• Copper prices fall further into backwardation as physical metal shortage tightens
  • St Barbara shuffles the decks amid Gwalia sale
  • Materials sector falls after two-day run

It doesn’t take a genius to work out that commodities have, for the most part, had a difficult start to 2023.

Through the first five months of the year the Bloomberg Commodities Spot Index is down around 30%, something that takes in falls across the base metals, energy and bulks space.

Even lithium, despite commanding what remain extraordinarily profitable prices for Australian producers, is down almost 50% this year, while coal is trading at a third of year end levels.

Copper, the one metal that gauges how everyone’s feeling in the global economy, has basically traded sideways after giving up the China reopening baby gains it made in January.

It’s now fetching US$8255/t and the red metal was down another 1.3% overnight as China’s industrial firms saw profits subside 13% year on year in May.

While that may be a worry, there is plenty of positive news around the supply-demand side of copper that suggests it won’t be on the floor for long.

“While LME copper prices remain under pressure given concerns over Chinese demand and a more hawkish Fed, LME copper spreads continue to strengthen, reflecting some tightness in the prompt market,” ING’s commodity strategists Warren Patterson and Ewa Manthey noted yesterday.

“The cash/3m spread rallied by more than $12/t yesterday to a backwardation of $31/t – the strongest we have seen this spread since November last year.

“Available inventories in LME warehouses continue to fall with on-warrant stocks yesterday falling by 4,400 tonnes to just 25,725 tonnes, the lowest since October 2021.”

Backwardation is a term that means metals are worth more for immediate delivery than for more common future delivery, something which indicates a shortness of physical material in the market.

That shows how vulnerable to demand shocks copper could be if the bearishness around rate hikes recedes.


St Barbs shuffles the decks, again

St Barbara (ASX:SBM) is poised to say goodbye to its long-standing flagship asset, the Gwalia gold mine, in a matter of days after its shareholders and Genesis Minerals’ (ASX:GMD) approved the sale and share issue a few days ago.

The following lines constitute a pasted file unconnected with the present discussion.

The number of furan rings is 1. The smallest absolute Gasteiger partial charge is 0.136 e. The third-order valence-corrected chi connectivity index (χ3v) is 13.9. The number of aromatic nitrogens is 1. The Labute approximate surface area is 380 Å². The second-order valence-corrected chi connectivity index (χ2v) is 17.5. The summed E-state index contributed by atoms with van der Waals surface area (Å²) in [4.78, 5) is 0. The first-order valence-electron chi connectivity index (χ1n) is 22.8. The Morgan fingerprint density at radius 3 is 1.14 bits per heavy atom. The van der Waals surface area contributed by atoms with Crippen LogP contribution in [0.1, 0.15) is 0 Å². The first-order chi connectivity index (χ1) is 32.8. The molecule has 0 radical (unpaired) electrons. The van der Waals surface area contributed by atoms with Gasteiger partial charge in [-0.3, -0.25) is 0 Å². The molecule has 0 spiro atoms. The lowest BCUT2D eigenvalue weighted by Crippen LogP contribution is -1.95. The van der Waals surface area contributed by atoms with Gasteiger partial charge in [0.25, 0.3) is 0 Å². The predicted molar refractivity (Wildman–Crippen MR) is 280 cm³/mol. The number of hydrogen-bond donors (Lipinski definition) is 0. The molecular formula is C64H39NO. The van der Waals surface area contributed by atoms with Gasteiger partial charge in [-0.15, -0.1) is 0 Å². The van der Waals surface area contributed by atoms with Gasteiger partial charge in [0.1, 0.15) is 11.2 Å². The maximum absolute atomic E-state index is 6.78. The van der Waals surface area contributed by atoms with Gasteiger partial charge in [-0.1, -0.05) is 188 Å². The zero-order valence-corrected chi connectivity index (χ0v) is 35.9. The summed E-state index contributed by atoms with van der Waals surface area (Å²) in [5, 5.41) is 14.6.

Now the soon to be debt-free gold miner will look to revive itself yet again with the Simberi gold mine in PNG and the Atlantic gold operations in Canada.

That has prompted another changing of the guard at SBM, bringing to an end the short but eventful reign of former Western Areas boss Dan Lougher as the CEO and MD of the $370 million capped gold producer.

Stepping in is Andrew Strelein, the company’s chief development officer since August 2021 and a veteran of executive roles at the world’s biggest gold miner Newmont.

Strelein will receive fixed remuneration of $520,000 a year, along with a one off payment of 1 million ordinary shares to be escrowed for a year alongside short and long term incentives.

At the same time CFO Lucas Welsh will step aside on September 30, overlapping with the promotion of finance and procurement general manager Sara Prendergast as CFO.

St Barbara’s shares fell over 2% on the news, but that was in line with gold prices and other major precious metals equities as economic data in the US pointed to the risk of further rate hikes.

The materials sector looks like it will end two days of gains, down 0.36% this morning with Fortescue’s (ASX:FMG) 0.43% gain the most noteworthy of the large cap miners.


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